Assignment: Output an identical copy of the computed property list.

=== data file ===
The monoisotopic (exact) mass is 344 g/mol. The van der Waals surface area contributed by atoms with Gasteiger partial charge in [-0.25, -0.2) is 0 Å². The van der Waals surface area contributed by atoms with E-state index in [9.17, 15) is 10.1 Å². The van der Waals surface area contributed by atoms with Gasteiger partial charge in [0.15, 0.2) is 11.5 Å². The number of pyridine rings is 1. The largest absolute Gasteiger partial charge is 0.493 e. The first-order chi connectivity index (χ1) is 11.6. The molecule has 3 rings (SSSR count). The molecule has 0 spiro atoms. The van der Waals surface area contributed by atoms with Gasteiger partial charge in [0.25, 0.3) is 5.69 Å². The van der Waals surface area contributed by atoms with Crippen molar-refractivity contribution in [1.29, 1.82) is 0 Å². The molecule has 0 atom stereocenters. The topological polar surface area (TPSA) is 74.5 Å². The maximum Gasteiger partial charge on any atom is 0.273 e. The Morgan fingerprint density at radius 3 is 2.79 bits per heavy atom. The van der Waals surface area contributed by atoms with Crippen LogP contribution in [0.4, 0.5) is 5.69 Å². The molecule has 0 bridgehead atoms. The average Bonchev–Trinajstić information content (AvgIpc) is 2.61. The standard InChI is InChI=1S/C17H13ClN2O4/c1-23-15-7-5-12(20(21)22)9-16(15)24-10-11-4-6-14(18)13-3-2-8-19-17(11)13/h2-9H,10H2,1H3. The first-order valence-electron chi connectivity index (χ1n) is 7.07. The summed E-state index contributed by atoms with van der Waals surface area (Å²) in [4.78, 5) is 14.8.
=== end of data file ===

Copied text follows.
The monoisotopic (exact) mass is 344 g/mol. The van der Waals surface area contributed by atoms with Gasteiger partial charge in [-0.25, -0.2) is 0 Å². The van der Waals surface area contributed by atoms with E-state index in [9.17, 15) is 10.1 Å². The van der Waals surface area contributed by atoms with Gasteiger partial charge in [0.15, 0.2) is 11.5 Å². The number of pyridine rings is 1. The largest absolute Gasteiger partial charge is 0.493 e. The first-order chi connectivity index (χ1) is 11.6. The molecule has 3 rings (SSSR count). The molecule has 0 spiro atoms. The van der Waals surface area contributed by atoms with Gasteiger partial charge in [0.25, 0.3) is 5.69 Å². The van der Waals surface area contributed by atoms with Crippen molar-refractivity contribution in [1.29, 1.82) is 0 Å². The molecule has 0 atom stereocenters. The topological polar surface area (TPSA) is 74.5 Å². The maximum Gasteiger partial charge on any atom is 0.273 e. The Morgan fingerprint density at radius 3 is 2.79 bits per heavy atom. The van der Waals surface area contributed by atoms with Crippen LogP contribution in [0.4, 0.5) is 5.69 Å². The molecule has 0 bridgehead atoms. The average Bonchev–Trinajstić information content (AvgIpc) is 2.61. The standard InChI is InChI=1S/C17H13ClN2O4/c1-23-15-7-5-12(20(21)22)9-16(15)24-10-11-4-6-14(18)13-3-2-8-19-17(11)13/h2-9H,10H2,1H3. The first-order valence-electron chi connectivity index (χ1n) is 7.07. The summed E-state index contributed by atoms with van der Waals surface area (Å²) in [4.78, 5) is 14.8.